(Leonard Jacobs) Think of the first half of #9—which examines the innumerable ways in which technology, social networking in particular, affects how people interact with each other—as the best kind of first date you can possibly imagine: The chemistry is strong and dynamic; every element seems to fit. Think of the second half of #9 as, well, if not the worst second date you can possibly imagine, certainly one in which everything you thought you knew about the first date is suddenly revealed as synthetic. Disappointment reigns... Far too many themes and motifs laid down in the first half are not picked up and brought to their logical conclusions. Sadly, the chief culprit is the songs, which are co-credited to Lauren Cregor and the Waterwell collective. Yes, they serve as respites from all the frenetic scenes, but they are so wildly plentiful—needless if beautiful substitutes for narrative—that they thwart the impact of the piece. Less song, more story, please.
The New York Times C
(Claudia La Rocco) The cast is game, and remarkably pleasing considering how ill-conceived the material is. David Ryan Smith’s warm, mellow voice and stage presence do a lot, for example, to offset the fact that his character, David, spends the bulk of the show lamenting his recently killed father, creating online tributes to the man and singing songs with choice lyrics: Like I knew. Like a bat. Like the wave. Like heavy rain. Like a crank... There are a few nice choreographic tidbits by Monica Bill Barnes, who gives the cast mechanical little flourishes and one memorable montage including flamenco, Irish step dancing, tap and more. But there isn’t much else to remember in this thin concept piece. Sites like Twitter and Facebook may drive us to distraction, but as technologies go they, much like “#9,” are not particularly threatening — or dramatic.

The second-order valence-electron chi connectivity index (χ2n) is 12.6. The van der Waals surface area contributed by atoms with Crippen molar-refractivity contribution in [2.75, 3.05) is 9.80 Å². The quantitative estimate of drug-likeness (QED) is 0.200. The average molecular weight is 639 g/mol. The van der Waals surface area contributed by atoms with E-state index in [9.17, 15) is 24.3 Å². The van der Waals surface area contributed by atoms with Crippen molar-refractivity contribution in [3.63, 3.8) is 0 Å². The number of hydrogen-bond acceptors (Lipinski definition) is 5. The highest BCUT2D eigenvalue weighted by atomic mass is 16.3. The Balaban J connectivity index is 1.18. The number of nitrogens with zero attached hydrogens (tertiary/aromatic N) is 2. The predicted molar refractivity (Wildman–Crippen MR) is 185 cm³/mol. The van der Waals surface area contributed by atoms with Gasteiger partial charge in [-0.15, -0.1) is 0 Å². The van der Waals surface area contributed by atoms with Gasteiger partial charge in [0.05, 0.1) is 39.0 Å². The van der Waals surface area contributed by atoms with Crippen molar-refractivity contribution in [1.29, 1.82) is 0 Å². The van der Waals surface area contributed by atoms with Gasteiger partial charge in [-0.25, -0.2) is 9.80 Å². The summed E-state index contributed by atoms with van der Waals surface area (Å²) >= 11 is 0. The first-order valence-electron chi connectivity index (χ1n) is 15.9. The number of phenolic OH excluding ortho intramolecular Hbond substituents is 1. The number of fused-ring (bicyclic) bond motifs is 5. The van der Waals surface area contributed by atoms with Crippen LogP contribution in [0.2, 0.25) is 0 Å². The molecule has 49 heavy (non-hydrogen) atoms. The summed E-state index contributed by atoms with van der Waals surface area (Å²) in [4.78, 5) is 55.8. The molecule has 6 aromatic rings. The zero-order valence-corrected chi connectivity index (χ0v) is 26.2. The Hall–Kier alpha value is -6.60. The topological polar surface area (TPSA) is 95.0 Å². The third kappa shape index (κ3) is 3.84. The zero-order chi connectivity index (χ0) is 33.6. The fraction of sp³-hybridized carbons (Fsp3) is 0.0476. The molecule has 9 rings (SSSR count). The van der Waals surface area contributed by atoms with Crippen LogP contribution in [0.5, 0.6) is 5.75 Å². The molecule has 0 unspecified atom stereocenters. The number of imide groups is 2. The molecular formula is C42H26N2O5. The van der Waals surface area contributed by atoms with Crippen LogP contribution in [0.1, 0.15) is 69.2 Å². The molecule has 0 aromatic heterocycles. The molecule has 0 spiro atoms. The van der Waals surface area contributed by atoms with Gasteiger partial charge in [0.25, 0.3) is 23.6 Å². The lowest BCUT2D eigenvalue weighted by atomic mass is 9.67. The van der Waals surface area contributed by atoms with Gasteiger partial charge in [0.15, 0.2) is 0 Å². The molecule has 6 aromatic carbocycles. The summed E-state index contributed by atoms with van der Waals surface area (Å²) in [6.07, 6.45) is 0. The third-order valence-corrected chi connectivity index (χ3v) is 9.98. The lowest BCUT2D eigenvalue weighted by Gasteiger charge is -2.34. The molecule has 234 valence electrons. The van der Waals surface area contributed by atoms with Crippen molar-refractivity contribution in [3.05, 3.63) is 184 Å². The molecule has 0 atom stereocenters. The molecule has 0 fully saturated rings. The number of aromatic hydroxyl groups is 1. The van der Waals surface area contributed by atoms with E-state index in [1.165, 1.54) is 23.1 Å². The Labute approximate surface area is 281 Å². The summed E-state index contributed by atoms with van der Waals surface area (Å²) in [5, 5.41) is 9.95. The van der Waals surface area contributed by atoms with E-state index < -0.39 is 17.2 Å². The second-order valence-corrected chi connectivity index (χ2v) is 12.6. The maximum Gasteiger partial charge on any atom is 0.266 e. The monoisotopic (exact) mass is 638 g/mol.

Lighting & Sound America C-
(David Barbour) With most of the interesting stuff front-loaded into the first half-hour, #9 ends up running on fumes for most its 100-minute running time. It's possible that the director, Tom Ridgely, working with the company, could carve out a solid piece lasting an hour, or even a little more. As it is, despite an attractive and game cast, I was ready to log off long before the piece was over. The production does have a clever scenic design by Nick Benacerraf, in which the walls of the theatre are covered with newspapers, cable, fluorescent light tubes, and a couple of video screens -- the latter displaying the Twitter page to which all are encouraged to send tweets during the show. Alex Koch, the video designer, also provides some amusing content, including pre-show talk by an animated Noah Wyle, "of the hit television series ER." ("Perhaps you remember White Oleander," he adds, hopefully.) The lighting, by Stacey Boggs, and the sound, by Chris Rummel, are both serviceable, and Elizabeth Payne's costumes seem suited to each cast member. I suspect that the wandering structure of #9 seems intended to match the nonlinear nature of the web, in which one bit of information connects to another, leading one down endless blind alleys of data that never arrive at anything like a conclusion. In the theatre, however, one expects somebody to get to the point sooner or later -- and, somehow, #9 never quite does that.
(Paulanne Simmons) About halfway into the piece the writers seemed to have been having so much fun that they forgot what they were originally writing about. All that's left is a vague commentary on the pitfalls and possibilities of the technological age (the audience is encouraged to twitter comments throughout)... The best part of the evening are the songs composed by Lauren Gregor. The upbeat score combines rock, country, blues, even Eastern-inflected music in an original and engaging way. Cheek gives some sexy twists and turns as she vamps to a few numbers, and Townley is an excellent Elvis impersonator. Smith brings the audience happily back to the days when soul ruled the way rap does today. As to why are there songs at all in this production and what music's function is in the technological world— Waterwell apparently doesn't believe it was necessary to address these questions.
Theatermania A 13; TONY B- 9; The Village Voice B- 9; Nytheatre.com B- 9; Backstage C+ 8; The New York Times C 7; Lighting & Sound America C- 6; CurtainUp D+ 5; TOTAL: 66/8 = 8.25 (C+)